The footprint of the ossuary is incredibly small, but the ceiling soars overhead so there’s plenty of space on the high walls for the stacks of bones. For the most part, there’s nothing much that’s artistic about the displays – they’re essentially just carefully placed skulls and large bones. But in the two biggest wall panels, the large bones make up the background while the skulls are strategically arranged to make the symbol of the cross.

6. Capela dos Ossos de Alcantarilha - Silves, Portugal

Attached to the parish church, is located very curious Bones Chapel of the sixteenth century, following the national taste for this kind of chapels, as there are several of these chapels in various parts of Portugal, as in Évora and the Algarve in Faro and Lagos.
Besides its appearance and "ornamental" completely unusual, "lined" that is inwardly with human bones and skulls, probably originated from an ancient cemetery, which denotes a strange religiosity in terms of religious art the chapel is limited to the image the altar, the Crucifixion, a curious work in wood, of the sixteenth century, probably from an ancient altar of the parish church (the Lord Jesus?). Suffered, certainly, some restoration, as seems to denote the size of the right arm shorter. It is believed that its interior is ornamented by more than 1,500 human bones.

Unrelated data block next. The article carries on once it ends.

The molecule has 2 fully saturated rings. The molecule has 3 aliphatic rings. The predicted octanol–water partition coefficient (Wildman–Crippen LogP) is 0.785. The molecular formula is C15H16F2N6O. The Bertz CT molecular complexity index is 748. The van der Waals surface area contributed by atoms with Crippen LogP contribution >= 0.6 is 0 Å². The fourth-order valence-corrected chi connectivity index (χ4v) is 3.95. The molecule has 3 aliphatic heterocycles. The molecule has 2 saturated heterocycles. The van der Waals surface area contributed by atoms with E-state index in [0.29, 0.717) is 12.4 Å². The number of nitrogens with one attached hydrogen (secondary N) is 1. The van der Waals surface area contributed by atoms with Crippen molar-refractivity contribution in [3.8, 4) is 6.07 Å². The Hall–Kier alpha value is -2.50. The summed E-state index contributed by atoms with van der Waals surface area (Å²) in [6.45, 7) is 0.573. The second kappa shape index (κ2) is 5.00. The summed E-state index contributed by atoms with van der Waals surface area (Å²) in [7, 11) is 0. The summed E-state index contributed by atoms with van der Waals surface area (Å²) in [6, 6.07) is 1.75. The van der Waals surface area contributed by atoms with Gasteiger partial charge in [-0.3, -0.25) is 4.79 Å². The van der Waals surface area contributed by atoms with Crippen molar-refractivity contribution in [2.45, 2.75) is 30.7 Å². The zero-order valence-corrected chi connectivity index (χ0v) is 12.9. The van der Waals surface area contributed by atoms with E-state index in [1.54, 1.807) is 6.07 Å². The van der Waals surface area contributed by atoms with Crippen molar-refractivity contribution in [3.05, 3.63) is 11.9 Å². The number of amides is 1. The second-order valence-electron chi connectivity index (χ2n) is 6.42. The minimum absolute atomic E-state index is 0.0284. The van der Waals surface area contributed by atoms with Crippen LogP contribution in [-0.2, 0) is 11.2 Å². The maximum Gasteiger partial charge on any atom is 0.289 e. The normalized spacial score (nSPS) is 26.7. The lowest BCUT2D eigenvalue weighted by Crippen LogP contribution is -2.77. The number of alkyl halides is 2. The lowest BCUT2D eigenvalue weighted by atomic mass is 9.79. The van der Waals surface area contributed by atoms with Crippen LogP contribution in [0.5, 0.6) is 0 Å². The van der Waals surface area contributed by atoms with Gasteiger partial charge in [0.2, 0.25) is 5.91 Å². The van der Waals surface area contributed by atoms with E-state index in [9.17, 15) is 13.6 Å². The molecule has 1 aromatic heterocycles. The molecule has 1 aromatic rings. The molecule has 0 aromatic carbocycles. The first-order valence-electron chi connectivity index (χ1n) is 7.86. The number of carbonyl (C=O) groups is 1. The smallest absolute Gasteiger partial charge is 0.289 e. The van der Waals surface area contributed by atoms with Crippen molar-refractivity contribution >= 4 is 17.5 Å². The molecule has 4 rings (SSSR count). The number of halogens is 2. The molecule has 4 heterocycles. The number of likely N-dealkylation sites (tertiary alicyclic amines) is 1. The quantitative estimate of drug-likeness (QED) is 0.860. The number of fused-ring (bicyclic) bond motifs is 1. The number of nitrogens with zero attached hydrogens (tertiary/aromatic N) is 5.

7. Skull Chapel in Czermna - Lower Silesia, Poland
Poland - Czermna - Chapel of Skulls - interior
The chapel was built in 1776 by the local parish priest Wacław Tomaszek. It is the mass grave of people who died during the Thirty Years’ War (1618–1648), three Silesian Wars (1740–1763), as well as of people who died because of cholera epidemics and hunger.